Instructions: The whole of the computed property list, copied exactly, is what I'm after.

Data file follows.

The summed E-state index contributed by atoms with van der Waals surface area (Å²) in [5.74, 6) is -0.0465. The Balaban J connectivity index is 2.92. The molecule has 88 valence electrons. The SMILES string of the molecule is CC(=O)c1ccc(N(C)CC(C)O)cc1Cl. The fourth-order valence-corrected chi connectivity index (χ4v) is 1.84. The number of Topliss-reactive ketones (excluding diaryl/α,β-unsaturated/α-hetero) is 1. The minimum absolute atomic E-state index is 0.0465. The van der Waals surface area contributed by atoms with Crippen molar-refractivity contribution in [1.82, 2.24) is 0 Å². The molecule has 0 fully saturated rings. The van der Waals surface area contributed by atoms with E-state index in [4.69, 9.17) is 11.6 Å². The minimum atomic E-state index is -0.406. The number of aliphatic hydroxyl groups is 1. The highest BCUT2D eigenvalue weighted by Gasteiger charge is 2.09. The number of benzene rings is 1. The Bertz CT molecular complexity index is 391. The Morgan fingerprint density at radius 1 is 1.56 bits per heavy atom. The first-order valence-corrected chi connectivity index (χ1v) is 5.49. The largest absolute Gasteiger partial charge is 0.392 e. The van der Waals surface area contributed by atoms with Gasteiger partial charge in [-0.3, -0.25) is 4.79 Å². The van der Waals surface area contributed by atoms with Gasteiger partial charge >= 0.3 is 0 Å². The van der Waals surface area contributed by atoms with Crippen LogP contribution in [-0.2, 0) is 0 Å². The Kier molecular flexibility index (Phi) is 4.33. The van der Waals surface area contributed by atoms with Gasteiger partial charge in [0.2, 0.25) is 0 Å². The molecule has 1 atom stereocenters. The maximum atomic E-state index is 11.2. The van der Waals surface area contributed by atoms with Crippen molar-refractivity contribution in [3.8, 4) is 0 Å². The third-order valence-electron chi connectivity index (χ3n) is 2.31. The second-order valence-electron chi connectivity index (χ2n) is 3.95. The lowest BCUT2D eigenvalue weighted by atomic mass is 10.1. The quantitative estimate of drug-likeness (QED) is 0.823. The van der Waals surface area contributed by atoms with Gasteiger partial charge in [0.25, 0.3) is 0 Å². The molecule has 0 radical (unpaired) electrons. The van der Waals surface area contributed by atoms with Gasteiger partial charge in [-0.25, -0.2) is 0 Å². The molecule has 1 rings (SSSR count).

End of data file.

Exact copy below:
The summed E-state index contributed by atoms with van der Waals surface area (Å²) in [5.74, 6) is -0.0465. The Balaban J connectivity index is 2.92. The molecule has 88 valence electrons. The SMILES string of the molecule is CC(=O)c1ccc(N(C)CC(C)O)cc1Cl. The fourth-order valence-corrected chi connectivity index (χ4v) is 1.84. The number of Topliss-reactive ketones (excluding diaryl/α,β-unsaturated/α-hetero) is 1. The minimum absolute atomic E-state index is 0.0465. The van der Waals surface area contributed by atoms with Crippen molar-refractivity contribution in [1.82, 2.24) is 0 Å². The molecule has 0 fully saturated rings. The van der Waals surface area contributed by atoms with E-state index in [4.69, 9.17) is 11.6 Å². The minimum atomic E-state index is -0.406. The number of aliphatic hydroxyl groups is 1. The highest BCUT2D eigenvalue weighted by Gasteiger charge is 2.09. The number of benzene rings is 1. The Bertz CT molecular complexity index is 391. The Morgan fingerprint density at radius 1 is 1.56 bits per heavy atom. The first-order valence-corrected chi connectivity index (χ1v) is 5.49. The largest absolute Gasteiger partial charge is 0.392 e. The van der Waals surface area contributed by atoms with Gasteiger partial charge in [-0.3, -0.25) is 4.79 Å². The van der Waals surface area contributed by atoms with Gasteiger partial charge >= 0.3 is 0 Å². The van der Waals surface area contributed by atoms with Crippen LogP contribution in [-0.2, 0) is 0 Å². The Kier molecular flexibility index (Phi) is 4.33. The van der Waals surface area contributed by atoms with Gasteiger partial charge in [0.2, 0.25) is 0 Å². The molecule has 1 atom stereocenters. The maximum atomic E-state index is 11.2. The van der Waals surface area contributed by atoms with Crippen molar-refractivity contribution in [3.8, 4) is 0 Å². The third-order valence-electron chi connectivity index (χ3n) is 2.31. The second-order valence-electron chi connectivity index (χ2n) is 3.95. The lowest BCUT2D eigenvalue weighted by atomic mass is 10.1. The quantitative estimate of drug-likeness (QED) is 0.823. The van der Waals surface area contributed by atoms with Gasteiger partial charge in [0.25, 0.3) is 0 Å². The molecule has 0 radical (unpaired) electrons. The van der Waals surface area contributed by atoms with Gasteiger partial charge in [-0.25, -0.2) is 0 Å². The molecule has 1 rings (SSSR count).